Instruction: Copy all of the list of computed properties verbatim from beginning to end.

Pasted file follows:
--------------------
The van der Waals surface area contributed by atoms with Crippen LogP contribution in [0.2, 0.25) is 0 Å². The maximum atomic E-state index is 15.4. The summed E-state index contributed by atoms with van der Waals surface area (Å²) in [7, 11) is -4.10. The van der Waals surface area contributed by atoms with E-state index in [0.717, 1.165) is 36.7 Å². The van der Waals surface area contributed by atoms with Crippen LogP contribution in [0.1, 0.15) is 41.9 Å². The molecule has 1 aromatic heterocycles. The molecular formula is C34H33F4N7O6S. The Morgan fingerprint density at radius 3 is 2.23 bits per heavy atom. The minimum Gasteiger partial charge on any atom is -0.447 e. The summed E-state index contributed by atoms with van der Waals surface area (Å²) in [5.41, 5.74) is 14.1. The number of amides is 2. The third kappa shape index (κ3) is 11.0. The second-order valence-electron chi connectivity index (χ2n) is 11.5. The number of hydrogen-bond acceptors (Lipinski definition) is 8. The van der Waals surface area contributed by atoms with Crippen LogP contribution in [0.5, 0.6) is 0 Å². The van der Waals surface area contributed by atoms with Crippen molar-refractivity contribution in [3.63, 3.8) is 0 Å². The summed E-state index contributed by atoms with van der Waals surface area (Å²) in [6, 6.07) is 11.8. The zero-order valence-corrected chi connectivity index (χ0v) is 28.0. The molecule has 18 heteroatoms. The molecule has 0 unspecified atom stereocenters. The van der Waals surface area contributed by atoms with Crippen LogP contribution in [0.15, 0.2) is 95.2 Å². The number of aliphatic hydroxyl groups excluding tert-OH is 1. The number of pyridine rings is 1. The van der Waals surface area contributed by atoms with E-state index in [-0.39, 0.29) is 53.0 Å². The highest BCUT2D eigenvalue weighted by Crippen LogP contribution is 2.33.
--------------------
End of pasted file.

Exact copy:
The van der Waals surface area contributed by atoms with Crippen LogP contribution in [0.2, 0.25) is 0 Å². The maximum atomic E-state index is 15.4. The summed E-state index contributed by atoms with van der Waals surface area (Å²) in [7, 11) is -4.10. The van der Waals surface area contributed by atoms with E-state index in [0.717, 1.165) is 36.7 Å². The van der Waals surface area contributed by atoms with Crippen LogP contribution in [0.1, 0.15) is 41.9 Å². The molecule has 1 aromatic heterocycles. The molecular formula is C34H33F4N7O6S. The Morgan fingerprint density at radius 3 is 2.23 bits per heavy atom. The minimum Gasteiger partial charge on any atom is -0.447 e. The summed E-state index contributed by atoms with van der Waals surface area (Å²) in [5.41, 5.74) is 14.1. The number of amides is 2. The third kappa shape index (κ3) is 11.0. The second-order valence-electron chi connectivity index (χ2n) is 11.5. The number of hydrogen-bond acceptors (Lipinski definition) is 8. The van der Waals surface area contributed by atoms with Crippen LogP contribution in [0.5, 0.6) is 0 Å². The van der Waals surface area contributed by atoms with Crippen molar-refractivity contribution in [3.63, 3.8) is 0 Å². The summed E-state index contributed by atoms with van der Waals surface area (Å²) in [6, 6.07) is 11.8. The zero-order valence-corrected chi connectivity index (χ0v) is 28.0. The molecule has 18 heteroatoms. The molecule has 0 unspecified atom stereocenters. The van der Waals surface area contributed by atoms with Crippen LogP contribution in [0.15, 0.2) is 95.2 Å². The number of aliphatic hydroxyl groups excluding tert-OH is 1. The number of pyridine rings is 1. The van der Waals surface area contributed by atoms with E-state index in [-0.39, 0.29) is 53.0 Å². The highest BCUT2D eigenvalue weighted by Crippen LogP contribution is 2.33.